Craigmillar Castle lies just three miles south-east of the centre of Edinburgh. Yet while the city features in the distant views from the castle's walls, step inside them and you could be in a different time and place. Craigmillar Castle is simply one of the most completely preserved medieval castles in Scotland.
Craigmillar began life as the tower house that still forms the core of the castle. This was constructed around 1400, probably by Sir George Preston, one of a line of Prestons who played a large part in civic life in Edinburgh over several hundred years.
It was his grandson Sir William Preston who, in the 1440s, was responsible for Craigmillar's most notable feature. He added the curtain wall that surrounds the tower house on three sides and creates the inner courtyard. In about 1510 Sir Simon Preston added a further layer of enclosure, erecting outer walls to form the outer yard and east and west gardens.
Craigmillar Castle was captured by the English in May 1544 with its laird (another) Sir Simon Preston, who was also Provost of Edinburgh at the time. A programme of rebuilding in the 1550s included the construction of a new range of buildings along the east side of the inner courtyard. This was designed to provide more modern and spacious accommodation than was available in the tower house.
It was probably in this new east range that Mary Queen of Scots stayed in September 1563 and again in December 1566. It was during her second stay that conspirators agreed the "Craigmillar Bond": the plot to kill Mary's dissolute husband Lord Darnley.
In 1660 the Prestons sold Craigmillar Castle to Sir John Gilmour. Craigmillar saw another round of building, this time leading to the creation of the west range. In the early 1700s the Gilmours did what other landed families across Scotland were doing at the same time. Rather than trying to convert their castle into a residence suitable for Edinburgh high society of the day they abandoned it. They moved instead to Inch House, newly built in what later became Gilmerton, named after the family.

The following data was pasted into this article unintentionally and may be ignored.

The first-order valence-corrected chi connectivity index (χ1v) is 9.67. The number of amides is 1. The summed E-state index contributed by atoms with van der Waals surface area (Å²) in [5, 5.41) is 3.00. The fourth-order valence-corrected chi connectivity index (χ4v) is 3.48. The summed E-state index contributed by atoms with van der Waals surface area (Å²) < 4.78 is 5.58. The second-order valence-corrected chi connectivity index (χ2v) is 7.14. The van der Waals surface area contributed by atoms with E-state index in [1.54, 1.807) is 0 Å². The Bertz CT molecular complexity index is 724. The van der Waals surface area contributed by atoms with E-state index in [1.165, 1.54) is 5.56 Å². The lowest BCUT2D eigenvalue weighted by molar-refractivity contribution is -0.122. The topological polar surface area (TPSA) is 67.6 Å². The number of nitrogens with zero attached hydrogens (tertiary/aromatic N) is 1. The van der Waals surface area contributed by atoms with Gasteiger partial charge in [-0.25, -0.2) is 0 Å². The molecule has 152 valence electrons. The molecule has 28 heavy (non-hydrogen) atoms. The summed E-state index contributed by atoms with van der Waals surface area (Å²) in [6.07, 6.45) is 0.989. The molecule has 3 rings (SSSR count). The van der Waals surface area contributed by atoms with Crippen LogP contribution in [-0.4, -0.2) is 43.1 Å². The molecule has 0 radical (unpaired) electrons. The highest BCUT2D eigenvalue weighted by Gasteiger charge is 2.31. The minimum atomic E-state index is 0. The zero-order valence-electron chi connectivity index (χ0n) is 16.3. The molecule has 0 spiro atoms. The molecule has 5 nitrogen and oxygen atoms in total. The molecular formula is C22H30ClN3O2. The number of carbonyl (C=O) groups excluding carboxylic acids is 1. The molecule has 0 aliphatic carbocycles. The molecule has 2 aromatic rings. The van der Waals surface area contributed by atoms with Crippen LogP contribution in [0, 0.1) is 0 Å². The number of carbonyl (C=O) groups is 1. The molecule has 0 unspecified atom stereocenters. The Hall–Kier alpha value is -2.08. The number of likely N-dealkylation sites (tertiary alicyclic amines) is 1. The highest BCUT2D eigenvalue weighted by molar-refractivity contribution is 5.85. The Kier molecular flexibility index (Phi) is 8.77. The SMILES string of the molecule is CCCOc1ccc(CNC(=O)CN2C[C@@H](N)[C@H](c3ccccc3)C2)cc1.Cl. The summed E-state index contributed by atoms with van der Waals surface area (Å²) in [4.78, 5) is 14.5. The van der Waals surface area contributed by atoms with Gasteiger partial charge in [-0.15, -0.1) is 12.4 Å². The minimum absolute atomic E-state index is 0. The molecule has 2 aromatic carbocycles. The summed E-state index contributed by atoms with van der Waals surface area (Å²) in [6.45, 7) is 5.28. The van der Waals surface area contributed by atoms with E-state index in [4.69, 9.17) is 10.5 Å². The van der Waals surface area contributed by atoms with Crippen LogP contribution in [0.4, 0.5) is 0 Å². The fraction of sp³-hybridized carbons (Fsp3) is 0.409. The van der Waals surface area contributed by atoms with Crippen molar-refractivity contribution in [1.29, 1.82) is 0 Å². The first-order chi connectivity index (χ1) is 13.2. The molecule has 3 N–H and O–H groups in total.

Craigmillar Castle became overgrown and ruinous over the following two centuries, and was passed into state care in 1949. Today it is cared for by Historic Environment Scotland.
What makes Craigmillar special is the extent to which its underlying structure survives. The inner courtyard may now be home to two very impressive trees that were certainly not there in the Prestons' time in the castle. But the walls of almost all the structures of the castle survive, together with all the vaulted floors. This means access is possible up to roof level in the tower house and first floor level in large parts of the rest of the building. There is also a complete wall walk around two sides of the curtain wall.
And even more remarkably, many of the outlying structures survive in the gardens and outer yard. These include the walls of the chapel in the east garden, and the dovecot at the north-east corner of the castle. This has been colonised by local pigeons, giving a vivid impression (and smell) of what a dovecot would have been like in use.
But for everyone whose first instinct on entering a castle is to see how high they can climb, Craigmillar's high point, literally, is the roof of the tower house. From here you get stunning views in all directions. Edinburgh Castle lies on the skyline to the north-west, while to the north it is Salisbury Crags and Arthur's Seat which command attention. Closer at hand is the new housing development helping transform Craigmillar from what was once one of Edinburgh's less sought after areas.
Also visible to the north-east is a wide sweep of the Forth Estuary. Moving around clockwise the new Edinburgh Royal Infirmary comes into view, then the Pentland Hills, and finally the rather lower Braid Hills to the west. Edinburgh is a city of many wonderful viewpoints: and the top of Craigmillar Castle ranks strongly amongst them.